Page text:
Tag Archives: afghanistan

The Beheading of James Foley: Are We Not Savages Too?

Without question, the beheading of US journalist James Foley was an inexcusable and savage act of violence by the Islamic State of Iraq and Syria (ISIS). The killing of non-combatants should always be condemned. But there is a clear discrepancy in the response of both the Western media and the general public with regard to the killing of Western civilians compared to Islamic civilians. The number of Western civilians killed by Islamic militants pales in comparison to the number of non-combatants that have died at the hands of the US and its military allies in Iraq, Afghanistan, Pakistan, Somalia and Yemen. And yet, the outrage at the killing of these innocent Muslims, many of who are women and children, is virtually non-existent in the West. Continue reading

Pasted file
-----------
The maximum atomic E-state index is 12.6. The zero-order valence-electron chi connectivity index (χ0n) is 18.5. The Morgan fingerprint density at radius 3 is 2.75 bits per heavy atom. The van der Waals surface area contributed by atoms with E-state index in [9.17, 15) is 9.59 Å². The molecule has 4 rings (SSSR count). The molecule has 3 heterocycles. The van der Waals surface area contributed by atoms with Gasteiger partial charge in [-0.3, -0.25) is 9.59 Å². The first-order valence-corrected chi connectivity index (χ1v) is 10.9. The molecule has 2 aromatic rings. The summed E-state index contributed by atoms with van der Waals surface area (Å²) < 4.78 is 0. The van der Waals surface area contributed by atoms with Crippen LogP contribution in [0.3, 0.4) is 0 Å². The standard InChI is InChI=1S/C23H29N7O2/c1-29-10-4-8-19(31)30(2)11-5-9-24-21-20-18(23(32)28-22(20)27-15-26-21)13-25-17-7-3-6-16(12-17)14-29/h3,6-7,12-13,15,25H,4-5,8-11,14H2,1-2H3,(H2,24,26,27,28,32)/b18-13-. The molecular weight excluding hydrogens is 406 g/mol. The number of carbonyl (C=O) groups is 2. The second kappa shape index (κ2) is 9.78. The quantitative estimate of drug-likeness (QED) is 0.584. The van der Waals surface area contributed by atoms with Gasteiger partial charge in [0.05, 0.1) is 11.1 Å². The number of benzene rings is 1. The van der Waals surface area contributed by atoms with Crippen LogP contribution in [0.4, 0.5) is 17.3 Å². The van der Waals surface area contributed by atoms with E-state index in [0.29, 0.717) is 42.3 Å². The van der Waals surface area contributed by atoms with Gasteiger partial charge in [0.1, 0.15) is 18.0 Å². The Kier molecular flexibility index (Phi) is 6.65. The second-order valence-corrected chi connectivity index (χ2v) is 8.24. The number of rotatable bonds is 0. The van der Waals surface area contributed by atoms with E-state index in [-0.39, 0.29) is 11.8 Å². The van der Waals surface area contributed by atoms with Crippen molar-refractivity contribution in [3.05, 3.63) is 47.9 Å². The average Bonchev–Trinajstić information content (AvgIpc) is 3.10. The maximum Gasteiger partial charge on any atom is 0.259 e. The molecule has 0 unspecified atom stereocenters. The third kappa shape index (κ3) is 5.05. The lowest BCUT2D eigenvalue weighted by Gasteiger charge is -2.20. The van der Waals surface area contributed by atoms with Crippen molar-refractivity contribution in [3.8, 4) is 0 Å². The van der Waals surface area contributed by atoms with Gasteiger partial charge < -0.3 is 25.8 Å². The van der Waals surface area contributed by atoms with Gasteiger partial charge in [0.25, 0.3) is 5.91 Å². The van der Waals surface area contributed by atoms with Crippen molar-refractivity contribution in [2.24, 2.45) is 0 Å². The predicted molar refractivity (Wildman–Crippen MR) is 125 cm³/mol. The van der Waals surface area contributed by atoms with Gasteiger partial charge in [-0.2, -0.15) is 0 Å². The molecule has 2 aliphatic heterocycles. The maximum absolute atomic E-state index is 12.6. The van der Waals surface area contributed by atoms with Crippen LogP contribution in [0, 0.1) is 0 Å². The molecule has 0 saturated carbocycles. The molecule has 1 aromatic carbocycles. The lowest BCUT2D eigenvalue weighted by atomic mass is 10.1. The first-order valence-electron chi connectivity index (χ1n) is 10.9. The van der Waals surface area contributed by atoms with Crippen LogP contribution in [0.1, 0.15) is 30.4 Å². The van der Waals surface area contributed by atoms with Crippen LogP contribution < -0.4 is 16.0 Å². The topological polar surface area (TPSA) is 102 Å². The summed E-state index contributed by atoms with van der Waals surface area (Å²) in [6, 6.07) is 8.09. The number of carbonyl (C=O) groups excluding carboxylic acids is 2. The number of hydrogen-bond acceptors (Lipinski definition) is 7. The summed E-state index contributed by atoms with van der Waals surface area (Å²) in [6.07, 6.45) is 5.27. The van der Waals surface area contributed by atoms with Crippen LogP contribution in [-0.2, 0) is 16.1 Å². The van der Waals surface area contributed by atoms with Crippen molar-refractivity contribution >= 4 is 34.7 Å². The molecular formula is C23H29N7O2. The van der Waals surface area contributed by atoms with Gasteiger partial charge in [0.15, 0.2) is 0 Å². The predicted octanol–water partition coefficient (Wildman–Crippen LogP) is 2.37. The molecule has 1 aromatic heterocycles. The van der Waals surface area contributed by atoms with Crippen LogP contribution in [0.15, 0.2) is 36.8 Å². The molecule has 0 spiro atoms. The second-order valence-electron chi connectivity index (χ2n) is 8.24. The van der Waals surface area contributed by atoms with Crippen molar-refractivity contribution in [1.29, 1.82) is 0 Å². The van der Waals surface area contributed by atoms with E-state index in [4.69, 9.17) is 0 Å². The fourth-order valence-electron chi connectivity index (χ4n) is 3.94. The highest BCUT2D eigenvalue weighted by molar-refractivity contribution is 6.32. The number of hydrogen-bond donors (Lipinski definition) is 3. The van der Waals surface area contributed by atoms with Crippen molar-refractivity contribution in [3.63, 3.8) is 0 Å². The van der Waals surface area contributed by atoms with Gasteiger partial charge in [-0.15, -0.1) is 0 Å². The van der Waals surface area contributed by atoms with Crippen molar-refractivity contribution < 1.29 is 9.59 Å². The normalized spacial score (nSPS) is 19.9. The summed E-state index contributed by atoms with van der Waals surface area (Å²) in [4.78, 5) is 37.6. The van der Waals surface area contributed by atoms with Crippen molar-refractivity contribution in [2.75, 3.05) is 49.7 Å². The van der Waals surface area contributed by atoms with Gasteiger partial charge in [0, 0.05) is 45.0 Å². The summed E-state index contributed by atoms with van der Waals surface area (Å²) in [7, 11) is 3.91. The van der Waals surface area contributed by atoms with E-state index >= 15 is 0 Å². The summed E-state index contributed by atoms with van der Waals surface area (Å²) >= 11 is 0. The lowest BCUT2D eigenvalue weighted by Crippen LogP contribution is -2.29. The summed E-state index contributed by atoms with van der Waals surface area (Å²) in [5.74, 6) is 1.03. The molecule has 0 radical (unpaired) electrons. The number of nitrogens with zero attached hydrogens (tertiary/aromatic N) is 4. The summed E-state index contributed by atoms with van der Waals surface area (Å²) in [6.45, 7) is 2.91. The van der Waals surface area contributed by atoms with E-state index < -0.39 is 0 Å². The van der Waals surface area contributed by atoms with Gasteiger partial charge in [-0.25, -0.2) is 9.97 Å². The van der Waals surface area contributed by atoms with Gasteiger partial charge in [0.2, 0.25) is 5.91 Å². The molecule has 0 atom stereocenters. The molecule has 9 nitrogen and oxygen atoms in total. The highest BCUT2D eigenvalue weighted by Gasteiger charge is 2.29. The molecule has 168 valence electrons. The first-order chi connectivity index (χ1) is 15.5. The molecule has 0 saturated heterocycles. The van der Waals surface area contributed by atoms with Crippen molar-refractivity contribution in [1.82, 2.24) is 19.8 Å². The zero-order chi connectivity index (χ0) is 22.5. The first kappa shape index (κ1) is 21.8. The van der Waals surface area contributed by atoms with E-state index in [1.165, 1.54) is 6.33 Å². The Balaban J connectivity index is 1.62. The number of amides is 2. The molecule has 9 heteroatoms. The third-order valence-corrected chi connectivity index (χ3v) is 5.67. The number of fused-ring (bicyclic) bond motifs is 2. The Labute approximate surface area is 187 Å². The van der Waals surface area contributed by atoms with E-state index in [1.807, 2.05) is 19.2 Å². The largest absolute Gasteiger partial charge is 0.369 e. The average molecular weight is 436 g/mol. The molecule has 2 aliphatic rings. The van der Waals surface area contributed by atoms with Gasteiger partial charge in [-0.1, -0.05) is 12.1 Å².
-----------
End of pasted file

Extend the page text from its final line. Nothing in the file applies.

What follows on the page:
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Troubling New Military Strategy in Afghanistan

With the NATO-led coalition in Afghanistan struggling on the battlefield against a resilient insurgency and opium poppy cultivation on the rise, Navy admiral Mike Mullen, chairman of the U.S. Joint Chiefs of Staff, recently suggested that the United States should import the counterinsurgency and counternarcotics model currently being employed in Colombia to Afghanistan. “I think many of us from all over the world can learn from what has happened with respect to the very successful developments of Plan Colombia,” Mullen stated, adding that the counterinsurgency approach used in Colombia would be applicable to Afghanistan. Continue reading